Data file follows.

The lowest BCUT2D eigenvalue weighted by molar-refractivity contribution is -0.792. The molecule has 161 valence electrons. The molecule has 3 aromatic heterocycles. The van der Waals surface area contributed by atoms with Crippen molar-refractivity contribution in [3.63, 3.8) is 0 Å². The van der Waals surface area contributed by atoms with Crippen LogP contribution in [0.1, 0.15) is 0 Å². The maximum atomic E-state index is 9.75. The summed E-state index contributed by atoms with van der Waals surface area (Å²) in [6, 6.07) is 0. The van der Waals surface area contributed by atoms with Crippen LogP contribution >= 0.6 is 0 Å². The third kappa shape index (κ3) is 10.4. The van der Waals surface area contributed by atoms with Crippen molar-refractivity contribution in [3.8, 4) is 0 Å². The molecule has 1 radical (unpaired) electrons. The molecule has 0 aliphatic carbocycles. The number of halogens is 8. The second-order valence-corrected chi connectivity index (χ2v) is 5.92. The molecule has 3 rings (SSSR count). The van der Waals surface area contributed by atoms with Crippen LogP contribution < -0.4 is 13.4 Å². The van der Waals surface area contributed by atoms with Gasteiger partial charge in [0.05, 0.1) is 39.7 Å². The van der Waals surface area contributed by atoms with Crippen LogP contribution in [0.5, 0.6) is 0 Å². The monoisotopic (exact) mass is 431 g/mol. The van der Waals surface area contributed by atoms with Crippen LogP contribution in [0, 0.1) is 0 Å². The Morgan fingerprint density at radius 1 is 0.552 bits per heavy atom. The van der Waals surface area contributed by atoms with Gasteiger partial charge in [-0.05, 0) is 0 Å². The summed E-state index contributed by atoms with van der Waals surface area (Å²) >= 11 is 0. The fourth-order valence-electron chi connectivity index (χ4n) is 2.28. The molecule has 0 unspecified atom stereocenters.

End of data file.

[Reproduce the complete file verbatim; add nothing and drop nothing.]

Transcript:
The lowest BCUT2D eigenvalue weighted by molar-refractivity contribution is -0.792. The molecule has 161 valence electrons. The molecule has 3 aromatic heterocycles. The van der Waals surface area contributed by atoms with Crippen molar-refractivity contribution in [3.63, 3.8) is 0 Å². The van der Waals surface area contributed by atoms with Crippen LogP contribution in [0.1, 0.15) is 0 Å². The maximum atomic E-state index is 9.75. The summed E-state index contributed by atoms with van der Waals surface area (Å²) in [6, 6.07) is 0. The van der Waals surface area contributed by atoms with Crippen LogP contribution >= 0.6 is 0 Å². The third kappa shape index (κ3) is 10.4. The van der Waals surface area contributed by atoms with Crippen molar-refractivity contribution in [3.8, 4) is 0 Å². The molecule has 1 radical (unpaired) electrons. The molecule has 0 aliphatic carbocycles. The number of halogens is 8. The second-order valence-corrected chi connectivity index (χ2v) is 5.92. The molecule has 3 rings (SSSR count). The van der Waals surface area contributed by atoms with Crippen LogP contribution < -0.4 is 13.4 Å². The van der Waals surface area contributed by atoms with Gasteiger partial charge in [0.05, 0.1) is 39.7 Å². The van der Waals surface area contributed by atoms with Crippen LogP contribution in [0.5, 0.6) is 0 Å². The monoisotopic (exact) mass is 431 g/mol. The van der Waals surface area contributed by atoms with Crippen LogP contribution in [0, 0.1) is 0 Å². The Morgan fingerprint density at radius 1 is 0.552 bits per heavy atom. The van der Waals surface area contributed by atoms with Gasteiger partial charge in [-0.05, 0) is 0 Å². The summed E-state index contributed by atoms with van der Waals surface area (Å²) >= 11 is 0. The fourth-order valence-electron chi connectivity index (χ4n) is 2.28. The molecule has 0 unspecified atom stereocenters.